Get in Gear, the ASU Police bicycle registration program, is hosting a contest through March 8 in an effort to deter bicycle theft while earning prizes.
After the first Get in Gear contest in fall 2012, close to 5,000 student and faculty bicycles were registered. Police expect the new contest to bring in at least 1,000 more.
Each individual who registers a bicycle before March 8 will be entered into the contest for the chance to win prizes.
ASU Police officer Brian Kiefling, one of the organizers of the program, said it was difficult for police to get students and faculty to register their bicycles before Get in Gear was put in action.
“We would advertise on our webpage, put booths in the (University) malls and anywhere in the community,” Kiefling said. “With that alone, we still weren’t getting the numbers that we were looking for.”
The database held approximately 500 ASU student and faculty registered bicycles.
“We started the contest, and we got a little bit more,” Kiefling said.
Although the contest does attract more campus bicyclists to register their bicycles online, Kiefling said the contest should not be the only incentive to register.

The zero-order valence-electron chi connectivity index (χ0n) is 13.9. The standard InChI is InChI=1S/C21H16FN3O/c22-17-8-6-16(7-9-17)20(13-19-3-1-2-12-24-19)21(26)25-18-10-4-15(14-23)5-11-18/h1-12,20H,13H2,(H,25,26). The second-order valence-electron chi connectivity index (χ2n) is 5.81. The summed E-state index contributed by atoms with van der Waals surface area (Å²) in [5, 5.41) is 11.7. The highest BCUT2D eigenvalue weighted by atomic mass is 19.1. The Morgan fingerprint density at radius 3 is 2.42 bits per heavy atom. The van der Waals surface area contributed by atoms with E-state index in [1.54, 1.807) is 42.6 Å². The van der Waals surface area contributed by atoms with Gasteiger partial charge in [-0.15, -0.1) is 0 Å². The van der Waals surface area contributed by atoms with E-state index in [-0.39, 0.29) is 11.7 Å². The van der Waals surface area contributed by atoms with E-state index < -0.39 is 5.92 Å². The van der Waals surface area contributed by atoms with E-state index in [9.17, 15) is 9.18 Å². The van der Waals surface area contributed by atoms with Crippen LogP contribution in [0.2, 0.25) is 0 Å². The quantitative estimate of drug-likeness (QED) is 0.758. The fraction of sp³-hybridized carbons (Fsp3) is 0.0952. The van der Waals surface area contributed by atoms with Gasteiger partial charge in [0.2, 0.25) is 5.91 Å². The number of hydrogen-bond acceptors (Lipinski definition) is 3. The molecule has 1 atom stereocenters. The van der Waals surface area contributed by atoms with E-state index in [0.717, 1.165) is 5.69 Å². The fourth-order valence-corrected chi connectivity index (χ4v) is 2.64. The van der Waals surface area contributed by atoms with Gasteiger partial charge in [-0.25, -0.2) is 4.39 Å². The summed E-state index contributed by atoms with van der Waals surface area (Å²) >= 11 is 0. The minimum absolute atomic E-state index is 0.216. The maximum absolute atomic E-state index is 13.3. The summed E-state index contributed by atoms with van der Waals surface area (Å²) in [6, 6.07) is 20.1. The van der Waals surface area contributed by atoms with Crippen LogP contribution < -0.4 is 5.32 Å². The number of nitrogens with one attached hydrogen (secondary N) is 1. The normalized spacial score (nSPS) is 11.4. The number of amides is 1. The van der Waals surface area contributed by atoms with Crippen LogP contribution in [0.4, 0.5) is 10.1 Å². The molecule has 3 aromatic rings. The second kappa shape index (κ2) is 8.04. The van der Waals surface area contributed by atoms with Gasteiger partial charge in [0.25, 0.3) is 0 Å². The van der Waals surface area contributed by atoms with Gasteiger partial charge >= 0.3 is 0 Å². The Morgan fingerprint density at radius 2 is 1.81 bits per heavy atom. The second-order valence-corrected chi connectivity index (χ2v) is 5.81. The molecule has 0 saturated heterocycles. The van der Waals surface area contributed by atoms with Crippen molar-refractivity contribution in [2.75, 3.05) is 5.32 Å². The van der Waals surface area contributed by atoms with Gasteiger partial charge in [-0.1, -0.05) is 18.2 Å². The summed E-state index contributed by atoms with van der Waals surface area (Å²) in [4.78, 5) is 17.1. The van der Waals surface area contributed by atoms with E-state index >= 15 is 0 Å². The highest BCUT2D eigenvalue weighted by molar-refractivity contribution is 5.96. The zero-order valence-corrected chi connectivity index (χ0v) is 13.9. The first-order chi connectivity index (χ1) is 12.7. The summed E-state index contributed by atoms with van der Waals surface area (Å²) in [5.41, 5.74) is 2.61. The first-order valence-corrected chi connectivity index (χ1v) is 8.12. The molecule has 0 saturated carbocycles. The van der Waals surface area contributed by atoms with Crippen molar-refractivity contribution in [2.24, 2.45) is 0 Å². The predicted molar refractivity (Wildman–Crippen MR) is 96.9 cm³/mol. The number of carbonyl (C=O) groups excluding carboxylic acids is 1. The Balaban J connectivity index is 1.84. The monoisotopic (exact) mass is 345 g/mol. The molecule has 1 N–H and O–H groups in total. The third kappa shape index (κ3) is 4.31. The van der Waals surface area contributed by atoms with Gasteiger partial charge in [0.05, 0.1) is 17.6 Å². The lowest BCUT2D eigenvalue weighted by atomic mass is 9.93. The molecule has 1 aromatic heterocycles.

“Bike theft is one of our biggest crimes on campus,” Kiefling said. “The Get in Gear program was designed to let students know that we do have a place where they can register their bikes.”
Tempe Police originally conducted the registration through the Tempe Fire Department, where bicycle owners would fill out an information card and drop it in a box. Those who registered their bicycles had to search the box for their card if their bicycle was lost or stolen.
Kiefling said after the card numbers reached to approximately 14,000, police saw the method was no longer effective.
He said students and faculty should register their bicycles through the local registration program because bicycle theft is so common in Tempe.
“This program is more local because we have a local problem here,” he said.
Kiefling said once students and faculty register their bicycles in the ASU Police online registry, the information remains in the database permanently.
“This registry lets (officers) go back and get your information if you lost (your bike). And it may be that you don’t even know it’s stolen yet,” Kiefling said. “Since the beginning of the year, we’ve already arrested seven bike thieves specifically using the registration program.”
He said most of the owners of these stolen bicycles were unaware their bicycles were stolen.
Police were able to notify the owners that their bicycles had been stolen and located using the registry.
Students and faculty can register their bikes for free online at any computer or at Get in Gear booths on campus.
Winners will be drawn twice a week and a grand prize winner will be drawn at the end of the promotion.
Those who register online will receive the chance to win prizes ranging from event tickets to iPods. Prizes will remain unknown until the various winners are drawn.
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